With industry competition and Brexit uncertainty, how do businesses successfully reach turnover goals?

With industry competition and Brexit uncertainty, how do businesses successfully reach turnover goals?

There is a very good reason why Malcolm Brock set up Brovanture with fellow South African Marc van Kan. “We’d been working for other companies that weren’t really interested in their people or customers. It was just a numbers game to them,” he explains. “We felt we could do it better and we started our business on the premise that we would do it better.”

Company ethos

And theory has indeed been turned into practice. The company now has an eighty-strong customer base, something of a “broad church” ranging from SMEs to Selfridges, Virgin Media, English Heritage, Ted Baker, to central and local government bodies.

Brovanture specialise in the provision of financial software to provide solutions for planning, budgeting, forecasting, financial reporting (consolidation and statutory) and ERP analysis processes and are a leading Oracle and NetSuite cloud partner.

Planning for growth

The intention is to double Brovanture’s £2.5million turnover, but growth will be organic. “We’re prudent and don’t take what we would consider to be unknown or wild risks” explains Brock. “We wouldn’t want to take on debt to grow something we know we can grow organically ourselves. We’re also very conscious of the uncertainty in the prevailing business climate in the UK. We know what the trends are and how they will affect the business, but growth is difficult because of conditions which are outside of your control.”

Brexit

He is referring primarily to Brexit. With about a quarter of his staff complement of some thirty being EU citizens, Brock worries for the future. “Our sector and our business is all about forecasting and planning and budgeting, but if the government can’t see three years ahead, how on earth can businesses be expected to see into the future?

“We have two revenue streams: public sector and commercial. It’s increasingly hard to plan for the latter because of the uncertainty around Brexit which is making companies a lot more cautious and prudent. We have had to discuss a lot of ‘what if’ scenarios. One of them is what if there is a possibility that businesses stop investing, should we be looking to focus just on the public sector? There could come a point where external circumstances could make it difficult for any company to grow organically.”

In theory, UK businesses post Brexit will have a better chance of being selected for tenders for projects in this country. Brock points out that it could be at the cost of being able to tender for EU-wide projects. “And all that talk about how we’re going to be able to sell to Australia and the US instead is meaningless,” he asserts. “You can’t sell there as a service provider unless you are located there. It’s just too cost intensive for a company of our size to have premises or people there – but the EU is just across the channel.”

Looking to the future

“The environment for businesses is unnecessarily very difficult. I don’t have the confidence that politicians are capable of addressing this. Unless they do, the UK will become a demoralising place to do business.”

“Small and medium businesses are not seen as part of the actual fabric of the country,” muses Brock. “We feel we are just an income generation source that the government taps into to deliver its social responsibilities. They see us as cash machines.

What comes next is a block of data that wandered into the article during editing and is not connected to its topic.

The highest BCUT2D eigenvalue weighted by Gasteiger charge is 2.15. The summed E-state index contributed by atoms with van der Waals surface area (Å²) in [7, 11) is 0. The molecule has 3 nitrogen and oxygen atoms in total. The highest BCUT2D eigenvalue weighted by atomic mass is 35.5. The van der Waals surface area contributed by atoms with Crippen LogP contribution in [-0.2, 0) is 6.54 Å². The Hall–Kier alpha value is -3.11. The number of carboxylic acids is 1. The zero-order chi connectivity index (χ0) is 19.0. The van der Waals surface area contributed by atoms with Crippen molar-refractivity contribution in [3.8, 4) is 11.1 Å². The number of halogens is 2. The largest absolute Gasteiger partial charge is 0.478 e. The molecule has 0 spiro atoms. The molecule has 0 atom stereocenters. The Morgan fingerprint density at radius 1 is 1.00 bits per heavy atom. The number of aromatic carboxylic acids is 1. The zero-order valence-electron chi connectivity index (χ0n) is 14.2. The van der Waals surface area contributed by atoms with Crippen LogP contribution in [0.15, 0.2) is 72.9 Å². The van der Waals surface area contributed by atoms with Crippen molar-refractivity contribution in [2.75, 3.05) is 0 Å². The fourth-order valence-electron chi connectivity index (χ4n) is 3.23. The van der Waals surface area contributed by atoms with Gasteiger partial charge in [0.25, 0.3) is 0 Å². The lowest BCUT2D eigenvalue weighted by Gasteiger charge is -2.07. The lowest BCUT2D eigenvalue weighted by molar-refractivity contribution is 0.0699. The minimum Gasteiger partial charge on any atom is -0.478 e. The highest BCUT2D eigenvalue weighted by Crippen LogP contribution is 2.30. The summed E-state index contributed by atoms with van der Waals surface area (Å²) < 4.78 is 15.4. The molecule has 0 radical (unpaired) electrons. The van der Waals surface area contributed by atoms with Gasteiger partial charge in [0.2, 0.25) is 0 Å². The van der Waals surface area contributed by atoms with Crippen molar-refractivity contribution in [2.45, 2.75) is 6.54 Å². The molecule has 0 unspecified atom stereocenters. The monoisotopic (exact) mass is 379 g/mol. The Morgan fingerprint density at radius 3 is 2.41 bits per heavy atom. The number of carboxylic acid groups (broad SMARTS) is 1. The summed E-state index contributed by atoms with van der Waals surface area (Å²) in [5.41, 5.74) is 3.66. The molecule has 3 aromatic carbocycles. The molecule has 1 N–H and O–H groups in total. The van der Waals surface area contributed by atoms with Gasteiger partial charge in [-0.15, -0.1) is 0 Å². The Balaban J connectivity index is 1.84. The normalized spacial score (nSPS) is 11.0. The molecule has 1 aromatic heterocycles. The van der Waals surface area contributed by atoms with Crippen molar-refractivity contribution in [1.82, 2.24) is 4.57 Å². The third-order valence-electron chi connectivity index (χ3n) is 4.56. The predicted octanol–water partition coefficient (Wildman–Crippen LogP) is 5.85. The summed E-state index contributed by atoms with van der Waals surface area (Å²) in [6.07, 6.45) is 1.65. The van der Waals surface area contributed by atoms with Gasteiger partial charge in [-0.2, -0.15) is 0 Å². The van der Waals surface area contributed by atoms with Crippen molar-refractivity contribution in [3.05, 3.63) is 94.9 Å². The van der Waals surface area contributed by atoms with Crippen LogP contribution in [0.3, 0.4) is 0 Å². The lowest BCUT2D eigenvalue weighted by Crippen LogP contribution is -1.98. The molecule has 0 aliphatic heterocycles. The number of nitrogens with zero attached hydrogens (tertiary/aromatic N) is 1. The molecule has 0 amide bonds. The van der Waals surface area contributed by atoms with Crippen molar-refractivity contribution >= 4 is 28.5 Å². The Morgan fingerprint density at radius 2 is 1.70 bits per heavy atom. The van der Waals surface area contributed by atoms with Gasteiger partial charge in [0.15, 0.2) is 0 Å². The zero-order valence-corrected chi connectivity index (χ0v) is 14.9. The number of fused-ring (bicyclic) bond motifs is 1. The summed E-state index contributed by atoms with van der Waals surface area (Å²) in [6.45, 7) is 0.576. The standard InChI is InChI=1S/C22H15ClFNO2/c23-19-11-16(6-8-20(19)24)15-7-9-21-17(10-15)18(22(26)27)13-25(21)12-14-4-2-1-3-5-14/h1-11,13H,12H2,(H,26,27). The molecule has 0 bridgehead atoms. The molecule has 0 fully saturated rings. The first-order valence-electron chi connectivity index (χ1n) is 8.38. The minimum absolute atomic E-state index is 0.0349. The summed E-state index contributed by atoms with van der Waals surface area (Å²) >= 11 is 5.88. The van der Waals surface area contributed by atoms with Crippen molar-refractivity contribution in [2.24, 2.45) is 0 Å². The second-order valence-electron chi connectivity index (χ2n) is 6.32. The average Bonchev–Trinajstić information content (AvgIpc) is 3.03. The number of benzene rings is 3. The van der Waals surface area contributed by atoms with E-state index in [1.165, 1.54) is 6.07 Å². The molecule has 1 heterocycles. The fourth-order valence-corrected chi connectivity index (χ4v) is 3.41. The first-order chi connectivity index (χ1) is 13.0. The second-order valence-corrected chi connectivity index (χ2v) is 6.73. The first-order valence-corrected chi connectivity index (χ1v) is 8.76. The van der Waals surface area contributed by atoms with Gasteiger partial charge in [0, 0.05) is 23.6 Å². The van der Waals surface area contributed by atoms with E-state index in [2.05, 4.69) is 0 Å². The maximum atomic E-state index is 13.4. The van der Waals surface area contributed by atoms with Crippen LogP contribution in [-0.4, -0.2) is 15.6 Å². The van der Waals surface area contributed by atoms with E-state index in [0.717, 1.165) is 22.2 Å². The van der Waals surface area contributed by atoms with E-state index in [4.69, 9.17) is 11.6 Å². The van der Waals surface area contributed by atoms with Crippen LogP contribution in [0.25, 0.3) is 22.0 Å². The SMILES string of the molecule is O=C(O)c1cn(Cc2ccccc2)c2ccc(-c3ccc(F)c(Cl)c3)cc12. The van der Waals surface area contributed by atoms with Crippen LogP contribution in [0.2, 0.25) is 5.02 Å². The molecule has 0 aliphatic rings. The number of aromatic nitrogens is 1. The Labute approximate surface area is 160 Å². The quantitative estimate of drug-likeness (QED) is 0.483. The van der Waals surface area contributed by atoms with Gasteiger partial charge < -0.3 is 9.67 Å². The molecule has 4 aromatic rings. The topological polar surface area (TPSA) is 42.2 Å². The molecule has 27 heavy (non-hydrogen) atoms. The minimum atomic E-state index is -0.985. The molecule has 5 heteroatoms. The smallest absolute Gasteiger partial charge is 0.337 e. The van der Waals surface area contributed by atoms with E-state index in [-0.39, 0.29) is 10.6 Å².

“And that will only get worse because they don’t fully understand the role that we play in the economy of the country. They need to come up with a working plan that will provide impetus for small businesses to develop, to provide more work for graduates, which in turn will provide more tax and NI.

“Politicians can bleat on about corporate tax being reduced but that doesn’t make much difference to SMEs if their other outgoings to government are increasing anyway, with costs like the apprenticeship levy and auto-enrolment.”

Industry competition

There is another key battleground. “As the UK is the home to many financial software companies, there’s plenty of competition for staff and there’s a cost to that,” says Brock. “We spend a lot of time and money on training. We will pay for industry exams for those who want to take them. There are also opportunities for foreign trips to conferences, not just for target-driven sales people but also for our consultants, because it’s collaborative sales and consultancy that closes a deal.

Building relationships

“Although we are badged as a technology company, we are really a people company. We deal with customer’s staff who are under pressure put upon them by statutory and also business requirements. We need people who can work with them in an empathetic manner that enables their organisations to function efficiently and effectively.”

The team

Every year for the past seven years, Brovanture have hired a new graduate, many of them from next-door Surrey University. Brock likes maths graduates in particular, as he finds them good at logic and problem solving. The USP to prospective employees is the calibre of work they will be engaged in at Brovanture. And having a good work-life balance. “At a multi-national they would find themselves working eighty-hour weeks but get nowhere near the amount of responsibility we are prepared to give them,” says Brock.

“But it’s still a battle to recruit the right staff. We look for people who will strive to get ahead,” he says. “Our people are all ambitious and so our job is to keep them that way. Furthermore, we ensure they retain an appetite for what they are doing. Once employee ambition starts to fade, a company begins to slip backwards.”

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